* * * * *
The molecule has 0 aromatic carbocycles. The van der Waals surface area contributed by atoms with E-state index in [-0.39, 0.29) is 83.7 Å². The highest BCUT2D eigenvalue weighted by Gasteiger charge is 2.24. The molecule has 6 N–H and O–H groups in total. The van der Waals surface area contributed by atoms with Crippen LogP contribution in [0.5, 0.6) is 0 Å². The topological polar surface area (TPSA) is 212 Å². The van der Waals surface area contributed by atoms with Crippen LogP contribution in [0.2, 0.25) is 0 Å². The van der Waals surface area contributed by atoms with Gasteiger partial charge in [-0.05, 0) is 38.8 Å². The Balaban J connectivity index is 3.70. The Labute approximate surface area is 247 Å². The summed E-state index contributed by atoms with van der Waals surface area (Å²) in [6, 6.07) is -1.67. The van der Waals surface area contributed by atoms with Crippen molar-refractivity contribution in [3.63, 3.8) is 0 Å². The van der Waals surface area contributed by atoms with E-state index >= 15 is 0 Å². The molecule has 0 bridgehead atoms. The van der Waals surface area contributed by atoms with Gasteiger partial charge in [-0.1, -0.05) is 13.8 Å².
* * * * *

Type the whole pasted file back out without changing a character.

The molecule has 0 aromatic carbocycles. The van der Waals surface area contributed by atoms with E-state index in [-0.39, 0.29) is 83.7 Å². The highest BCUT2D eigenvalue weighted by Gasteiger charge is 2.24. The molecule has 6 N–H and O–H groups in total. The van der Waals surface area contributed by atoms with Crippen LogP contribution in [0.5, 0.6) is 0 Å². The topological polar surface area (TPSA) is 212 Å². The van der Waals surface area contributed by atoms with Crippen LogP contribution in [0.2, 0.25) is 0 Å². The van der Waals surface area contributed by atoms with Gasteiger partial charge in [-0.05, 0) is 38.8 Å². The Balaban J connectivity index is 3.70. The Labute approximate surface area is 247 Å². The summed E-state index contributed by atoms with van der Waals surface area (Å²) in [6, 6.07) is -1.67. The van der Waals surface area contributed by atoms with Crippen molar-refractivity contribution in [3.63, 3.8) is 0 Å². The van der Waals surface area contributed by atoms with E-state index >= 15 is 0 Å². The molecule has 0 bridgehead atoms. The van der Waals surface area contributed by atoms with Gasteiger partial charge in [-0.1, -0.05) is 13.8 Å².